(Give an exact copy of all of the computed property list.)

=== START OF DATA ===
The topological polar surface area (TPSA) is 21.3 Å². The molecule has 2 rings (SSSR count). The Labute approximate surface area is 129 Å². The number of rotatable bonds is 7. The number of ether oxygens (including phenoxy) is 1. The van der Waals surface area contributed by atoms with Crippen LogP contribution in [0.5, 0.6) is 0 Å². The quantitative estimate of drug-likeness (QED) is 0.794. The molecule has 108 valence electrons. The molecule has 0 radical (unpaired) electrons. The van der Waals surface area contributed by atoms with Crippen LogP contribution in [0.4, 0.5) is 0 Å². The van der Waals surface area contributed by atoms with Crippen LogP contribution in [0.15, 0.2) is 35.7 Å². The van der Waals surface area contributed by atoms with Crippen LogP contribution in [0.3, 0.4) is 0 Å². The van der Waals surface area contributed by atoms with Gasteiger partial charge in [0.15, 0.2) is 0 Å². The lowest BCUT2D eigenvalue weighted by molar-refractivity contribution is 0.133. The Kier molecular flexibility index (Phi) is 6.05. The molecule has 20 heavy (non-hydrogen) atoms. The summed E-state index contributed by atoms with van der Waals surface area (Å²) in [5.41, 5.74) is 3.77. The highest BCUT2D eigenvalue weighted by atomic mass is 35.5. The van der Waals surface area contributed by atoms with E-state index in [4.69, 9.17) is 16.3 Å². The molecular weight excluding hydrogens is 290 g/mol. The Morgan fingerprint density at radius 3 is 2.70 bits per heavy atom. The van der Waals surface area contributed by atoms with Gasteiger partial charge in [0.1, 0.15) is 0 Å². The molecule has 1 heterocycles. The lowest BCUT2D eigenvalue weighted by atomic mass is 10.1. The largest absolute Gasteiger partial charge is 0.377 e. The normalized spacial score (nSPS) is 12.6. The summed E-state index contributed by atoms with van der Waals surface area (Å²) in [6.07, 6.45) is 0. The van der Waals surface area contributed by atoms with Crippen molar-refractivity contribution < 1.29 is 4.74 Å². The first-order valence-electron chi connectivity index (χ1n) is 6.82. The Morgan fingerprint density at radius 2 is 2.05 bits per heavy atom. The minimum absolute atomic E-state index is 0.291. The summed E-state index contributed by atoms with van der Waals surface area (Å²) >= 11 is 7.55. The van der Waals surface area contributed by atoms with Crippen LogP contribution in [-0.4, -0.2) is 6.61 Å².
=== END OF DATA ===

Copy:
The topological polar surface area (TPSA) is 21.3 Å². The molecule has 2 rings (SSSR count). The Labute approximate surface area is 129 Å². The number of rotatable bonds is 7. The number of ether oxygens (including phenoxy) is 1. The van der Waals surface area contributed by atoms with Crippen LogP contribution in [0.5, 0.6) is 0 Å². The quantitative estimate of drug-likeness (QED) is 0.794. The molecule has 108 valence electrons. The molecule has 0 radical (unpaired) electrons. The van der Waals surface area contributed by atoms with Crippen LogP contribution in [0.4, 0.5) is 0 Å². The van der Waals surface area contributed by atoms with Crippen LogP contribution in [0.15, 0.2) is 35.7 Å². The van der Waals surface area contributed by atoms with Crippen LogP contribution in [0.3, 0.4) is 0 Å². The van der Waals surface area contributed by atoms with Gasteiger partial charge in [0.15, 0.2) is 0 Å². The lowest BCUT2D eigenvalue weighted by molar-refractivity contribution is 0.133. The Kier molecular flexibility index (Phi) is 6.05. The molecule has 20 heavy (non-hydrogen) atoms. The summed E-state index contributed by atoms with van der Waals surface area (Å²) in [5.41, 5.74) is 3.77. The highest BCUT2D eigenvalue weighted by atomic mass is 35.5. The van der Waals surface area contributed by atoms with E-state index in [4.69, 9.17) is 16.3 Å². The molecular weight excluding hydrogens is 290 g/mol. The Morgan fingerprint density at radius 3 is 2.70 bits per heavy atom. The van der Waals surface area contributed by atoms with Gasteiger partial charge in [0.1, 0.15) is 0 Å². The molecule has 1 heterocycles. The lowest BCUT2D eigenvalue weighted by atomic mass is 10.1. The largest absolute Gasteiger partial charge is 0.377 e. The normalized spacial score (nSPS) is 12.6. The summed E-state index contributed by atoms with van der Waals surface area (Å²) in [6.07, 6.45) is 0. The van der Waals surface area contributed by atoms with Crippen molar-refractivity contribution < 1.29 is 4.74 Å². The first-order valence-electron chi connectivity index (χ1n) is 6.82. The Morgan fingerprint density at radius 2 is 2.05 bits per heavy atom. The minimum absolute atomic E-state index is 0.291. The summed E-state index contributed by atoms with van der Waals surface area (Å²) >= 11 is 7.55. The van der Waals surface area contributed by atoms with Crippen LogP contribution in [-0.4, -0.2) is 6.61 Å².